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Digital kids, analogue students : a mixed methods study of students' engagement with a school-based Web 2.0 learning innovation

Tan, Jennifer Pei-Ling (2009) Digital kids, analogue students : a mixed methods study of students' engagement with a school-based Web 2.0 learning innovation. PhD thesis, Queensland University of Technology.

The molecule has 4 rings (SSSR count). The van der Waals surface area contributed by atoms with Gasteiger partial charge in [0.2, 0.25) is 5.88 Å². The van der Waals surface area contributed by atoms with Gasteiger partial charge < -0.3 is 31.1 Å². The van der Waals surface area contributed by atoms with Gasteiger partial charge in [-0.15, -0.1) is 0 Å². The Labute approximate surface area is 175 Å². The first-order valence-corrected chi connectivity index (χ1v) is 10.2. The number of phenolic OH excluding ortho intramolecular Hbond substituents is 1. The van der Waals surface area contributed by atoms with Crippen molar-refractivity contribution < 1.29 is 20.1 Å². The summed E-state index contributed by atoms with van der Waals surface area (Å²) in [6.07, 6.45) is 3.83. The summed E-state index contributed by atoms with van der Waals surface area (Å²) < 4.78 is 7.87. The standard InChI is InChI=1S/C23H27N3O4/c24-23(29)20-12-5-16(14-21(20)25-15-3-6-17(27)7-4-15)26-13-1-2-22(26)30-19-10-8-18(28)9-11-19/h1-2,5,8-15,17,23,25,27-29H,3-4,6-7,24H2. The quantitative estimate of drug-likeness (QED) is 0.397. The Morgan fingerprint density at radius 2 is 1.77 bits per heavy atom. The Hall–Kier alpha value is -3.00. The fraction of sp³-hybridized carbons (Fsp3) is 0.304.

Abstract